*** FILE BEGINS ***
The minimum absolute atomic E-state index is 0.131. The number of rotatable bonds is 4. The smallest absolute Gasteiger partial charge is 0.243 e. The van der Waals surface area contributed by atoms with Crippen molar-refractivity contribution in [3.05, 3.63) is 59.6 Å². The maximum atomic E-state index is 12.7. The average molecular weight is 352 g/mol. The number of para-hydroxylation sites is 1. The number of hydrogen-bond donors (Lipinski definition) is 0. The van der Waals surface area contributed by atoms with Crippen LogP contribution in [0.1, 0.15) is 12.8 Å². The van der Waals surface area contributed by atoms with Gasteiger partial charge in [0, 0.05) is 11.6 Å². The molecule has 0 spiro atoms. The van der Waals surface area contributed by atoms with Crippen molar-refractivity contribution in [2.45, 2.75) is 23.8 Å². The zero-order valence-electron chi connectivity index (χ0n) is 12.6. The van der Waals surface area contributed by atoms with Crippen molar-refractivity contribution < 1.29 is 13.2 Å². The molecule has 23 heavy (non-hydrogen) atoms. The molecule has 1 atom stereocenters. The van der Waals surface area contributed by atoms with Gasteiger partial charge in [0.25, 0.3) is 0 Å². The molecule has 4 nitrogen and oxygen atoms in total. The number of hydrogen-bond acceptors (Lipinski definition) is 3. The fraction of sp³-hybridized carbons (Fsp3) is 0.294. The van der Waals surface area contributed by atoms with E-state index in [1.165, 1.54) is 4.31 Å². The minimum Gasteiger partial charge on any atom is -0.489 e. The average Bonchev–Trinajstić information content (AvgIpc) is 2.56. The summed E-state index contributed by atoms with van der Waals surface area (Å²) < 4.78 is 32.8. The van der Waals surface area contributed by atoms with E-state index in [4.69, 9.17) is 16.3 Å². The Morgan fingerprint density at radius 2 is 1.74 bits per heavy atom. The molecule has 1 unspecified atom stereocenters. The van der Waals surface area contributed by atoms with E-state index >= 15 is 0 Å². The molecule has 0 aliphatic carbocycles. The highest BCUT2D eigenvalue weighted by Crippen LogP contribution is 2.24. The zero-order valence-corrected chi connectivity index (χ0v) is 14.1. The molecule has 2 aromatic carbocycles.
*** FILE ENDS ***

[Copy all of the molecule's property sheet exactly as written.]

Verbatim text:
The minimum absolute atomic E-state index is 0.131. The number of rotatable bonds is 4. The smallest absolute Gasteiger partial charge is 0.243 e. The van der Waals surface area contributed by atoms with Crippen molar-refractivity contribution in [3.05, 3.63) is 59.6 Å². The maximum atomic E-state index is 12.7. The average molecular weight is 352 g/mol. The number of para-hydroxylation sites is 1. The number of hydrogen-bond donors (Lipinski definition) is 0. The van der Waals surface area contributed by atoms with Crippen LogP contribution in [0.1, 0.15) is 12.8 Å². The van der Waals surface area contributed by atoms with Gasteiger partial charge in [0, 0.05) is 11.6 Å². The molecule has 0 spiro atoms. The van der Waals surface area contributed by atoms with Crippen molar-refractivity contribution in [2.45, 2.75) is 23.8 Å². The zero-order valence-electron chi connectivity index (χ0n) is 12.6. The van der Waals surface area contributed by atoms with Crippen molar-refractivity contribution < 1.29 is 13.2 Å². The molecule has 23 heavy (non-hydrogen) atoms. The molecule has 1 atom stereocenters. The van der Waals surface area contributed by atoms with Gasteiger partial charge in [0.25, 0.3) is 0 Å². The molecule has 4 nitrogen and oxygen atoms in total. The number of hydrogen-bond acceptors (Lipinski definition) is 3. The fraction of sp³-hybridized carbons (Fsp3) is 0.294. The van der Waals surface area contributed by atoms with E-state index in [1.165, 1.54) is 4.31 Å². The minimum Gasteiger partial charge on any atom is -0.489 e. The average Bonchev–Trinajstić information content (AvgIpc) is 2.56. The summed E-state index contributed by atoms with van der Waals surface area (Å²) < 4.78 is 32.8. The van der Waals surface area contributed by atoms with E-state index in [4.69, 9.17) is 16.3 Å². The Morgan fingerprint density at radius 2 is 1.74 bits per heavy atom. The molecule has 1 unspecified atom stereocenters. The van der Waals surface area contributed by atoms with E-state index >= 15 is 0 Å². The molecule has 0 aliphatic carbocycles. The highest BCUT2D eigenvalue weighted by Crippen LogP contribution is 2.24. The zero-order valence-corrected chi connectivity index (χ0v) is 14.1. The molecule has 2 aromatic carbocycles.